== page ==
(Or “Shades of Orwell’s Big Brother?”)
Came across this thoughtful piece by Andy Mukherjee over the weekend. It explains clearly the issues and trade-offs Singapore faces in building our ideal society, while ensuring that Singaporeans have jobs and economic opportunities to build better lives and a brighter future.
As the article points out, we do enjoy important advantages compared to other countries, but it will still not be easy. There are serious trade-offs, which we must be willing to acknowledge and address. If we just pretend that everything can be better, and no hard choices are necessary, we will get into trouble. Mukherjee calls this “please-all economics”, and expresses confidence that Singaporeans are too pragmatic to fall for it. We must make sure that he is right. – LHL on FB two weeks ago
But if we don’t know how much money we have, and how much are the returns the reserves are making for us, how can we judge if the trade-offs PM and his govt make are the right ones? After all he has as gd as admitted his govt got immigration, welfare, public tpt and public housing policies wrong by changing (sorry tweaking or is it evolving?) these policies.
And these were policies significant numbers (self included, and I note not M’sian new citizen
Pussy Cat Lim who confines herself to general banalities) had been warning against for yrs. We were called “noise”, until the govt decided to change these policies.
This is what one LHL said many yrs ago when he was DPM and economic and financial czar:
The Singapore government, May 16, defended the secrecy surrounding its financial reserves of more than US$100 billion, saying it was not in the national interest to disclose details.
The veil of secrecy was necessary to protect the Singapore dollar from speculative attacks, Deputy Prime Minister Lee Hsien Loong said in parliament.
“It is not in the people’s interest and the nation’s interest to detail our assets and their yearly returns,” he said.http://www.singapore-window.org/sw01/010516a3.htm
This remains the govt’s stand.
And if I remember correctly, his dad once said that info reserves had to be kept a secret so that S’poreans couldn’t ask for more welfare, which they would if they knew how much money S’pore had. Readers correcting me or referencing the quote appreciated.I can’t find it via my googling.
In this mobile internet age, it is sad and self-defeating that the the PM and the PAP govt (ministers and civil servants) cling to the Leninist system that all information is political and can be designated a “state secret” at any time if the govt decides it does not help to bolster the govt’s or party’s own legitimacy and power.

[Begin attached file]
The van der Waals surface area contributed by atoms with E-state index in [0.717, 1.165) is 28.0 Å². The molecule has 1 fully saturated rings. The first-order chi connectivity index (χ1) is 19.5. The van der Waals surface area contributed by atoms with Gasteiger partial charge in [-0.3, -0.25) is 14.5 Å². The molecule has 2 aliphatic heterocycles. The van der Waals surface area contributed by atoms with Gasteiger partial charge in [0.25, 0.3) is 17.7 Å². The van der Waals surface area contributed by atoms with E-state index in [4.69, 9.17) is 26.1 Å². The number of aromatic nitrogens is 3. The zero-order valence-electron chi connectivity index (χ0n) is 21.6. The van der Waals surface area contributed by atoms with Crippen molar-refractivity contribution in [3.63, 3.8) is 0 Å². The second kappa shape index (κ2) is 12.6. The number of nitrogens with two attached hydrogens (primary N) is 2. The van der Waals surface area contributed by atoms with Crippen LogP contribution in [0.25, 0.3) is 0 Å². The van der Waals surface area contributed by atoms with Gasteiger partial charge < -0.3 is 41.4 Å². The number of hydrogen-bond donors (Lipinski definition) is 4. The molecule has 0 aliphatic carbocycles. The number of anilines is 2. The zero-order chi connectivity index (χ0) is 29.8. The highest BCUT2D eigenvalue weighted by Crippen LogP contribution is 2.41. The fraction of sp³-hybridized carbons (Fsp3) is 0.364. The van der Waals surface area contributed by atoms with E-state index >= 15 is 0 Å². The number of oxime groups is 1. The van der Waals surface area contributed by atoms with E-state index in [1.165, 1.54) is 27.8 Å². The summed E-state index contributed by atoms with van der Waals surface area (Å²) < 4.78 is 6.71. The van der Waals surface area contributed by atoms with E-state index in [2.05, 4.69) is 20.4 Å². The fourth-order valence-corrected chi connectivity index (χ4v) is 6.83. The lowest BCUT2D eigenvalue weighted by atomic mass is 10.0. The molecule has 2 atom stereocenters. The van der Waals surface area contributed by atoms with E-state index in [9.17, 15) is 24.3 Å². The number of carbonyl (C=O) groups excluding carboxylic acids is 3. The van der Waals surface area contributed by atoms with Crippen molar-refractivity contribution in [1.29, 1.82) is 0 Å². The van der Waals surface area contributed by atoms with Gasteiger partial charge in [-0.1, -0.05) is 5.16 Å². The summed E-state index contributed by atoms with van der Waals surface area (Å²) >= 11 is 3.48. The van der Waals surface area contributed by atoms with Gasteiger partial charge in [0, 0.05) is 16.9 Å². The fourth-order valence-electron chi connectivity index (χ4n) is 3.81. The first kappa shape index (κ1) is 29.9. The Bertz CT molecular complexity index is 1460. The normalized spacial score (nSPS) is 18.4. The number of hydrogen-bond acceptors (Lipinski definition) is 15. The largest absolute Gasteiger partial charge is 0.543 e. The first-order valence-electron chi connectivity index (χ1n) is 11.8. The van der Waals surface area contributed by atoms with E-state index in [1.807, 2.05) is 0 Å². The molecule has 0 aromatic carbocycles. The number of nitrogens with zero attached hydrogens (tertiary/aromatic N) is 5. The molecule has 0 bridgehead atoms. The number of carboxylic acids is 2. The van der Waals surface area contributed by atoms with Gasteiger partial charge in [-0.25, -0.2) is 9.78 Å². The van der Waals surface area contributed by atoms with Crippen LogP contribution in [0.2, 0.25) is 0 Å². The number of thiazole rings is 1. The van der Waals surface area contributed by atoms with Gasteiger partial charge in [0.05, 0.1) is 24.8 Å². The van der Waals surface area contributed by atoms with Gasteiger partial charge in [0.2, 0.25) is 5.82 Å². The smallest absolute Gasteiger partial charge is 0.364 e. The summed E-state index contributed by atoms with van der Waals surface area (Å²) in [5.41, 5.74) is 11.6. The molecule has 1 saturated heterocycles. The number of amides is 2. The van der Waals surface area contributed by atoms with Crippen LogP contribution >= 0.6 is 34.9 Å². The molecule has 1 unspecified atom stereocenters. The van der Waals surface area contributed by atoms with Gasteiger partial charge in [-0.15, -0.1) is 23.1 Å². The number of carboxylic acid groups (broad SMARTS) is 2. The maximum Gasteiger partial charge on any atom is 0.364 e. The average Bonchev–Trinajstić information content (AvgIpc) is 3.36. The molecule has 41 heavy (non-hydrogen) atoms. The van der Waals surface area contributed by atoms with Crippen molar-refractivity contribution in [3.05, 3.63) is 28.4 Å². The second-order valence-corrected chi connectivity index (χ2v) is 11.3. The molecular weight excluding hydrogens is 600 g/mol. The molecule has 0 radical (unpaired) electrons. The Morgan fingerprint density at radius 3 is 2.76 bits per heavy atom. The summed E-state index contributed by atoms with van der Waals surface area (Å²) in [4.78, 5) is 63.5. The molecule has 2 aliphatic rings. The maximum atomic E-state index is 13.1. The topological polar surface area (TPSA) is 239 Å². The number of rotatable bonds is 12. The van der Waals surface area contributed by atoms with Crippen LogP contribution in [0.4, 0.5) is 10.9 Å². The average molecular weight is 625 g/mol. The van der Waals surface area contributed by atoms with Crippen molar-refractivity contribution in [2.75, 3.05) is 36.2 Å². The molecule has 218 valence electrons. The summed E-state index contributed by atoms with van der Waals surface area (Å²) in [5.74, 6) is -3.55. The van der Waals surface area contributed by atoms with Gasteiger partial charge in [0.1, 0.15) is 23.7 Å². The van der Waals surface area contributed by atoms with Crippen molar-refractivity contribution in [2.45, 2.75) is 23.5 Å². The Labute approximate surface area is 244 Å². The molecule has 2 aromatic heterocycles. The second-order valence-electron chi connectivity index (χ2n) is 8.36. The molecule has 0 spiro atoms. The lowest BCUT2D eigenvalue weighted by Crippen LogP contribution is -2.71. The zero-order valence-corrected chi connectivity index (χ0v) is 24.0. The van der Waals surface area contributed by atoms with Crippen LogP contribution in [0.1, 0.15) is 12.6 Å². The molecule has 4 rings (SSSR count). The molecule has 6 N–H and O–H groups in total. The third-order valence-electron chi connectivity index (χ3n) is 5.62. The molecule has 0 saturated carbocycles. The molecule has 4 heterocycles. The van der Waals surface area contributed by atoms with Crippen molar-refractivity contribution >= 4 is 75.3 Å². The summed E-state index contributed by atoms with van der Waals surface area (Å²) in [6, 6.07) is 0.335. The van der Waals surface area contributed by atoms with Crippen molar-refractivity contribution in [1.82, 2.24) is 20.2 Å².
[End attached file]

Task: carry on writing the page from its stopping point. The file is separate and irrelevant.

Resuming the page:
BTW flaw in AndyM’s analysis which disqualifies from being an unbiased analyst
There is a fifth way which Mr Mukherjee has not considered. It is to reduce and reallocate government expenditures. In particular, the government can consider reduce defence spending so as to increase spending on welfare. This is a classic “Gun vs Butter” resource allocation problem studied in elementary economics. At present, Singapore is spending nearly a quarter of the $57 billion estimated government expenditures for FY2014 on defence alone (23% at $13 billion) … [TRE]
Maybe he aiming to be a PAP minister? He is a FT based here.
He did serious weight-lifting in 2011 at a Temasek briefing:First of all, congratulations on beating the sage of Omaha because [ … ] you seem to have out performed Warren Buffett on every horizon. He was BSing as Temasek and Berskshire cannot be compared ’cause Berkshire is listed, Temasek is not.
And if you think PM’s remarks on trade-offs when juxtaposed with his remarks on the need for secrecy on reserves are Orwellian, his press secretary’s remarks in relation to Roy Ngerng are even more chilling:
… What is at stake is not any short-term positive or negative impact on the government, but the sort of public debate Singapore should have. When someone makes false and malicious personal allegations that impugn a person’s character or integrity, the victim has the right to vindicate his reputation, whether he is an ordinary citizen or the prime minister. The internet should not be exempt from the laws of defamation. It is perfectly possible to have a free and vigorous debate without defaming anyone, as occurs often in Singapore. Emphasis mine
Foster public debate by suing for defamation? Come on, pull the other leg, it’s got bells on it. I’m reminded of the slogans in 1984:
WAR IS PEACE
FREEDOM IS SLAVERY
IGNORANCE IS STRENGTH
SIR – I refer to the article “A butterfly on a wheel” (June 13th). You referred to an “alleged ‘serious libel’” by Roy Ngerng. This is not an allegation. Mr Ngerng has publicly admitted accusing Lee Hsien Loong, the prime minister, of criminal misappropriation of pension funds, falsely and completely without foundation. After promising to apologise and to remove the post, Mr Ngerng did the opposite; he actively disseminated the libel further. This was a grave and deliberate defamation, whether it occurred online or in the traditional media being immaterial.
What is at stake is not any short-term positive or negative impact on the government, but the sort of public debate Singapore should have. When someone makes false and malicious personal allegations that impugn a person’s character or integrity, the victim has the right to vindicate his reputation, whether he is an ordinary citizen or the prime minister. The internet should not be exempt from the laws of defamation. It is perfectly possible to have a free and vigorous debate without defaming anyone, as occurs often in Singapore.
Chang Li Lin
Press secretary to the prime minister